What is affordable housing?
Most people know what they mean when they talk about “affordable housing” – they mean housing which someone living and working in the community can afford to buy, or housing for rent available at a monthly rent which can be afforded by someone on a local wage. According to the Gov.UK Definitions of General Housing terms, affordable housing is social rented, affordable rented and intermediate housing, provided to eligible households whose needs are not met by the market. Eligibility is determined with regard to local incomes and local house prices. From April 2012 affordable housing is defined in the National Planning Policy Framework.
The Planning authority uses planning conditions and legal agreements (known as section 106 agreements) to ensure affordable homes remain at an affordable price for future eligible households. In some cases, homes can be bought and sold at full market value but only if the increase in value is recycled to provide more affordable homes.
This report looks at the key issue for housing policy: how to satisfy demand for housing in England, with at least 230,000 new homes a year needing to be built until 2020, according to Government figures. And in rural areas, new homes are needed to keep communities viable because without these homes, rural communities will lose young people and services needed to keep those areas alive. This report proposes a raft of recommendations and ideas to help solve the housing crisis. Download here.
Issues surrounding the number and affordability of the housing stock in rural areas are well known. The impacts on village communities have been great with those residents on more modest incomes often being forced to move away to satisfy their housing needs elsewhere. This can result in the loss of facilities such as shops, schools, GP surgeries, Post Offices, pubs, etc. from the village, along with the sense of community.
This has been highlighted by new figures recently issued by the National Housing Federation, which shows that house prices rising faster than incomes are forcing people in their thirties to move out of the countryside. Over the past decade, rural house prices have nearly doubled, despite incomes rising more slowly than in urban areas and this is leading to a significant drop in the number of people aged 30-44 living in rural areas.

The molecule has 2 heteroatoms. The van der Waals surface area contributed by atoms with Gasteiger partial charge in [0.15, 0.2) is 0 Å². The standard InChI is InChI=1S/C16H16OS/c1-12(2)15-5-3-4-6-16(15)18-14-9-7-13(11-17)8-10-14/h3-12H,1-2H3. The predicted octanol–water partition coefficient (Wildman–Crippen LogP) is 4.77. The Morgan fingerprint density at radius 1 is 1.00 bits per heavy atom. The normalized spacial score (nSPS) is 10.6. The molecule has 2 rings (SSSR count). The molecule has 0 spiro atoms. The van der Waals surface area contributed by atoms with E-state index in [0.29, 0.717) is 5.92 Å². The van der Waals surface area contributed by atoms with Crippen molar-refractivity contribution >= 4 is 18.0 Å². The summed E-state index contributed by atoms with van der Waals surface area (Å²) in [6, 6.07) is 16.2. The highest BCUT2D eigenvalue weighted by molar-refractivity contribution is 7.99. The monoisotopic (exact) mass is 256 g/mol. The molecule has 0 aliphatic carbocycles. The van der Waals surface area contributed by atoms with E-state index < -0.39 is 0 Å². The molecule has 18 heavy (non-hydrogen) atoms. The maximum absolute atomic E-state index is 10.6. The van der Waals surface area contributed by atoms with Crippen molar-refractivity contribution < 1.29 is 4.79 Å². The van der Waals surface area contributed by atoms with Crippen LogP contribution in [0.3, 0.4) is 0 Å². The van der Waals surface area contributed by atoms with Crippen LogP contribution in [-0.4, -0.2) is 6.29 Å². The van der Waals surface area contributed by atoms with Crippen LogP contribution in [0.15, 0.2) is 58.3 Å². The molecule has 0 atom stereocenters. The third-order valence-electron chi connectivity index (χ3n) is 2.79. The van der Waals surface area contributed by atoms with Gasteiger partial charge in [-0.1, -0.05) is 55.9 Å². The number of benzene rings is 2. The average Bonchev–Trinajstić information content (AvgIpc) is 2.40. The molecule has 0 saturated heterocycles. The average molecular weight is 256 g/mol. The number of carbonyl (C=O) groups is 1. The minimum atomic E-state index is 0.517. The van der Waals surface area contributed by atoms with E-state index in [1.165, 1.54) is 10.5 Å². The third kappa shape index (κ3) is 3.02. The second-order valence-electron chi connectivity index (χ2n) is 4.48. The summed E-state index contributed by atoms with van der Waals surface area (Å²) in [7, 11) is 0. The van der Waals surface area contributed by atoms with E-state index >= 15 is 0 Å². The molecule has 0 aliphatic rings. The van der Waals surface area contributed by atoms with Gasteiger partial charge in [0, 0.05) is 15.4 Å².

“Young people are being priced out of rural England by rising housing costs and are moving elsewhere to raise their families,” said Gill Payne, the federation’s director of campaigns and neighbourhoods.
“What will happen to the local shops and pubs, the village school, the small businesses that maintain rural economies, if there’s no-one left to keep them open? If we don’t start building more homes that ordinary families can afford, our treasured rural England will become the preserve of the old and wealthy.”
Read more details here. One way rural communities have attempted to address this problem is by constructing affordable housing schemes in their area. Affordable rural housing can be summarised in the following way:
- built with a subsidy by a housing association and made available for rent or shared ownership
- priority in allocations is given to households with a local connection to a village
- remains affordable for local people in perpetuity.
However, in the ever changing world we live in, it is important the issues relating to affordable housing are constantly monitored. The completion of an affordable housing scheme does not mean that the problem is solved forever. Local people in search of a home of their own are constantly appearing. It is also essential to ensure that suitable housing is available for every group within the local community, and not just the more easily recognisable majority.
The Commission for Rural Communities has funded and published the above report on rural housing by the Cambridge Centre for Housing and Planning Research which focused on:
- The changing levels of rents (both private and social) and the quality and location of available housing
- The impact of recent and forthcoming government policies on social and private tenants, including the changes to Housing Benefit and the overall benefit caps
- Migration: The numbers of people forced to relocate from rural areas, or unable to live where they would choose to do so.
The results of the research are not unexpected but never the less a number of the findings are worrying because of their consequence for people living in rural housing, in particular the housing quality of homes in rural areas. The research identifies that homes in rural areas are substantially more likely to fail to meet the decent homes standard and to have much higher rates of thermal inefficiency, with 56% of private rented homes in hamlets or isolated dwellings having a SAP rating of under 30 (the worst rating) as compared with only 7% in urban areas. Social housing doesn’t have such a low SAP rating but still has higher rates of inefficient homes in rural areas. With rising fuel prices, falling incomes and benefit levels, this thermal inefficiency raises real concerns over fuel poverty.
If you would like to read the full report it is available to download from the CRC website or a summary is available here. Alternatively read the ACRE briefing about the report entitled “Rural Housing at a time of economic change“.
If you are living in a rural community, having to rely on domestic heating oil and have concerns about your fuel costs, why not check out our Bulk Oil buying scheme. It can save you money as well as being good for the environment!